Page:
Integrity Therapy

The first time I heard of Integrity Therapy was in the late ’90’s when I worked in the mental health field. Integrity Therapy was likely the very first “wellness and values-based” model of psychotherapy. The basic principle is that the degree of distress or anxiety in one’s life is a direct reflection of the degree of violation of the contracts and commitments made to one’s self and social community. According to this model, mental health and wellness thrives when honoring one’s values in daily life and mental illness and angst ensues when infidelity and violation of those values occur. The Integrity Therapy model was designed from the combined works of O. Hobart Mowrer (inspired by the book Magnificent Obsession” by Lloyd C. Douglas) and Dr. Nedra R. Lander.

Psychosis represents the character crisis that results when we suffer from repressed guilt at losing hold of our moral compass while still believing in the moral value system itself. Mowrer’s view was that neurotic symptoms are a product of denied secret guilt when we try to live a “double life.” An example would be someone having an extramarital affair while still declaring undying love and fidelity to their spouse. Integrity therapy doesn’t move one towards a new set of values, but instead towards open and honest confession of the violation and then a return to the already established set of moral values.  The other option (not therapeutic) would be to abandon the old value system, claim they never loved their spouse in the first place and move on, all in an effort to maintain mental stasis.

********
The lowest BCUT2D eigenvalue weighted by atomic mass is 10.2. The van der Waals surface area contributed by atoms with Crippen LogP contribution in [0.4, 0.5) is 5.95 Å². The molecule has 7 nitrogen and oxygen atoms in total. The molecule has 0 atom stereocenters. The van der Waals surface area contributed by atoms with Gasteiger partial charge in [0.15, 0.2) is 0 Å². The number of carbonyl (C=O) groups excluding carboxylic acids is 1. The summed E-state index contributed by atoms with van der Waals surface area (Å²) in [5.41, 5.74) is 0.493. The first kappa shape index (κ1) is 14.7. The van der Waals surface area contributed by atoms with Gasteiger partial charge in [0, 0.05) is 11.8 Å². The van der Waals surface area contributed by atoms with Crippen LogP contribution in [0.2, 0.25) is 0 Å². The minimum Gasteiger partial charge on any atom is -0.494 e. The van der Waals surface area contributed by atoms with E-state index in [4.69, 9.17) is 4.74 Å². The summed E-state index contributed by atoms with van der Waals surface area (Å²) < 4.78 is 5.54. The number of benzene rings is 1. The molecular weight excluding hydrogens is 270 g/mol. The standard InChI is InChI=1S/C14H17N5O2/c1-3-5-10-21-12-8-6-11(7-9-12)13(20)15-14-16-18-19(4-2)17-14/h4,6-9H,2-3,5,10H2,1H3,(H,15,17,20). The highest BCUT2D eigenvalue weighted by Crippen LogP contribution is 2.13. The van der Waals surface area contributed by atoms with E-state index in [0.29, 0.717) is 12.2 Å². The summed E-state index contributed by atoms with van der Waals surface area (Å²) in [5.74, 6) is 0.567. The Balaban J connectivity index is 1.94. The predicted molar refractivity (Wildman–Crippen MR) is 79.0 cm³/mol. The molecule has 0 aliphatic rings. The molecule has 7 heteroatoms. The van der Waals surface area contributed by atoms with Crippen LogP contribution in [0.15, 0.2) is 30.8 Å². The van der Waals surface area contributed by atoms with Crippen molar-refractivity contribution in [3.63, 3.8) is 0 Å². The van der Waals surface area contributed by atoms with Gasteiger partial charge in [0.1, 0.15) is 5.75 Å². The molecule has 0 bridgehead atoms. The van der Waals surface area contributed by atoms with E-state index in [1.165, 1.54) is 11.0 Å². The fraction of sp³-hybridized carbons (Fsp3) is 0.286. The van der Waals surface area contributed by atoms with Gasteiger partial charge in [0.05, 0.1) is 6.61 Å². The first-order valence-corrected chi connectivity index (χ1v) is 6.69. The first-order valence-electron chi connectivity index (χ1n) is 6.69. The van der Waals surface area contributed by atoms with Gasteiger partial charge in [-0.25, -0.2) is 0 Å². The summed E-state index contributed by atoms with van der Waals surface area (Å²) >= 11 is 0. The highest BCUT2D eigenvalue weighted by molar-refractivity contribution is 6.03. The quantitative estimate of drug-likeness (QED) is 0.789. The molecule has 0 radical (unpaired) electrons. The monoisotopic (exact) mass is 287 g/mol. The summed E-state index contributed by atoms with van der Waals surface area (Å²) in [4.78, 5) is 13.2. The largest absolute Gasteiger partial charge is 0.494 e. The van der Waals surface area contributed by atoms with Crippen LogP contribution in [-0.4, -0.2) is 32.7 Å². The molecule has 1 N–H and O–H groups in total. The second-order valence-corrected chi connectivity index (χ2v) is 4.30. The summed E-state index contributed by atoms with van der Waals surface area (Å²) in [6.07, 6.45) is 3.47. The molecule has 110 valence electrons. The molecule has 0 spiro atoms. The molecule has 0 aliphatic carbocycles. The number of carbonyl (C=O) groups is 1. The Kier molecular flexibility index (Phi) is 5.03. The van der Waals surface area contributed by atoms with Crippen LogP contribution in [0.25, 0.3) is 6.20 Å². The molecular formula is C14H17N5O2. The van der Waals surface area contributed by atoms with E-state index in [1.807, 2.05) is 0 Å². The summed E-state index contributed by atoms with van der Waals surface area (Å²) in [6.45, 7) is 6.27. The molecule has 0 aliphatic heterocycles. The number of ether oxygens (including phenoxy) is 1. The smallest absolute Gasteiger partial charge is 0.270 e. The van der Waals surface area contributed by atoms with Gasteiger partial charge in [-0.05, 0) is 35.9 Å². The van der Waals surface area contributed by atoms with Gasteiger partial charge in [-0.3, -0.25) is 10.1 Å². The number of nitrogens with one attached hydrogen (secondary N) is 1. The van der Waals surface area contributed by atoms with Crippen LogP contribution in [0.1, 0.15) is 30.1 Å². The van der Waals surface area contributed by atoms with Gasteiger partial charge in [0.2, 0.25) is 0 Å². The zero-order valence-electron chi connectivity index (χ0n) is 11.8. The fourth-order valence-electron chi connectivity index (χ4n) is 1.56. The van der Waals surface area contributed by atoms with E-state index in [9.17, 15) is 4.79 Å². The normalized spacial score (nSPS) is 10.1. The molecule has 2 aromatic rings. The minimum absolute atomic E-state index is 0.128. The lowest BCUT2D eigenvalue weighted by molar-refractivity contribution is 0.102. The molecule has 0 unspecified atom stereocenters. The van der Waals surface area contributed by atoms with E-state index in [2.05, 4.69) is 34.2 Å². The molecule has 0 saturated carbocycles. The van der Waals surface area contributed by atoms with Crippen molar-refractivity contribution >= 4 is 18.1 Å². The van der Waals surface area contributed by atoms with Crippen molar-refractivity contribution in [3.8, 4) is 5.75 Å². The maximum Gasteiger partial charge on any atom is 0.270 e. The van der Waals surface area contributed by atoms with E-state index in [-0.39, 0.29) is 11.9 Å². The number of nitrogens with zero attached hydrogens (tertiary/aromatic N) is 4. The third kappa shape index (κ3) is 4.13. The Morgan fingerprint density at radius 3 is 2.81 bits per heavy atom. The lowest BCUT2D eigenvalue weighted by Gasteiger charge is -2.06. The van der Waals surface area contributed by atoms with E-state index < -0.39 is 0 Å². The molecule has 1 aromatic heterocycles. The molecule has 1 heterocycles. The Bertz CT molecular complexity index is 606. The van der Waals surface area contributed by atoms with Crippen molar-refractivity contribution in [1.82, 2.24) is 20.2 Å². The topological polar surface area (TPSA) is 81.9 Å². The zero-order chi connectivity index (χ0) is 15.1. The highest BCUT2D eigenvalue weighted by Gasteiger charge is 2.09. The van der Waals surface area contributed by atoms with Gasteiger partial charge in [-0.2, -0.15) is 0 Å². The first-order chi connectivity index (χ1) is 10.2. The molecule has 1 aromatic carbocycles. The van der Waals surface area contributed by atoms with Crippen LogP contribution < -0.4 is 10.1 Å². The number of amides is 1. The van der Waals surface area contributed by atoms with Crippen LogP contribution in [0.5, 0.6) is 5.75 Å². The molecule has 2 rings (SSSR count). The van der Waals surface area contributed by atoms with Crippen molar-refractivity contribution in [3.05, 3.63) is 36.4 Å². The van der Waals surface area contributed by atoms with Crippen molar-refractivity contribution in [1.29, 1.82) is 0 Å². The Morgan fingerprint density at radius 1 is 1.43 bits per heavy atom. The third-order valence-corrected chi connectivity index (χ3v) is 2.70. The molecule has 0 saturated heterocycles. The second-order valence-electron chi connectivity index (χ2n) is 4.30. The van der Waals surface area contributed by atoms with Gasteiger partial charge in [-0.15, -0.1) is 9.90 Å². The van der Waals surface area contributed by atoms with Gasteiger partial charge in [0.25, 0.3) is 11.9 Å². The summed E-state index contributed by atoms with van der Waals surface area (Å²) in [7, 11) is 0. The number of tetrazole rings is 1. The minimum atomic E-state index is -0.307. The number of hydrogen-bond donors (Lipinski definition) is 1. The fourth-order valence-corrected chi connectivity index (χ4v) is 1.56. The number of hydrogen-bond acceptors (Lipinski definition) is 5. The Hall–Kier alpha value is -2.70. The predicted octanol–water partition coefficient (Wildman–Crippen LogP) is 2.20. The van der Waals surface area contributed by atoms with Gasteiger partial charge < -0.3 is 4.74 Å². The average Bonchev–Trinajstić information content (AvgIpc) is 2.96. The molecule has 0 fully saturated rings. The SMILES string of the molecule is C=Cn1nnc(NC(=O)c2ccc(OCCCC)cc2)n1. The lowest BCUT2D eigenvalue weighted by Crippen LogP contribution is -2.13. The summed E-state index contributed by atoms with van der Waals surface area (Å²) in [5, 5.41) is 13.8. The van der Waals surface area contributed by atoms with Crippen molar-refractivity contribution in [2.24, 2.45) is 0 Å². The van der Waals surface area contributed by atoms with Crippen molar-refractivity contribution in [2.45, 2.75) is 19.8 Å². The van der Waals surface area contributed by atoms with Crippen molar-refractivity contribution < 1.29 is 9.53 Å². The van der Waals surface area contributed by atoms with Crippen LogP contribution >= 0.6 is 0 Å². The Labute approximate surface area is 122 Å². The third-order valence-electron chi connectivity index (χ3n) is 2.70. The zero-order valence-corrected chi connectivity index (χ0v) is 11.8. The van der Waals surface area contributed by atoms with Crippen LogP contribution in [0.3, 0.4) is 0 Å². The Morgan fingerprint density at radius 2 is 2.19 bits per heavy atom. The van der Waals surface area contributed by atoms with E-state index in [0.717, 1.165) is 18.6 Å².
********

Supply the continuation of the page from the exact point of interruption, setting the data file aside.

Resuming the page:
So, my girl, two opposing value systems cannot occupy real estate in the same mind and have the person remain healthy and sane. An individual has to either realign the self to their original set of values (Integrity Therapy Model) or deviate from that first system and choose to live by an altogether different set of values. Trying to live with one foot in each world is something that can make people feel crazy. The best way to keep from going out of your mind when you abandon your original set of values is to be open and honest to those you are leaving and then be willing to completely accept the consequences of that choice. Close and lock the door, so to speak, so you can open another.

You live on one side of the door and I live on the other.

I hope you are healthy and sane. I miss you.

 

 

 

 

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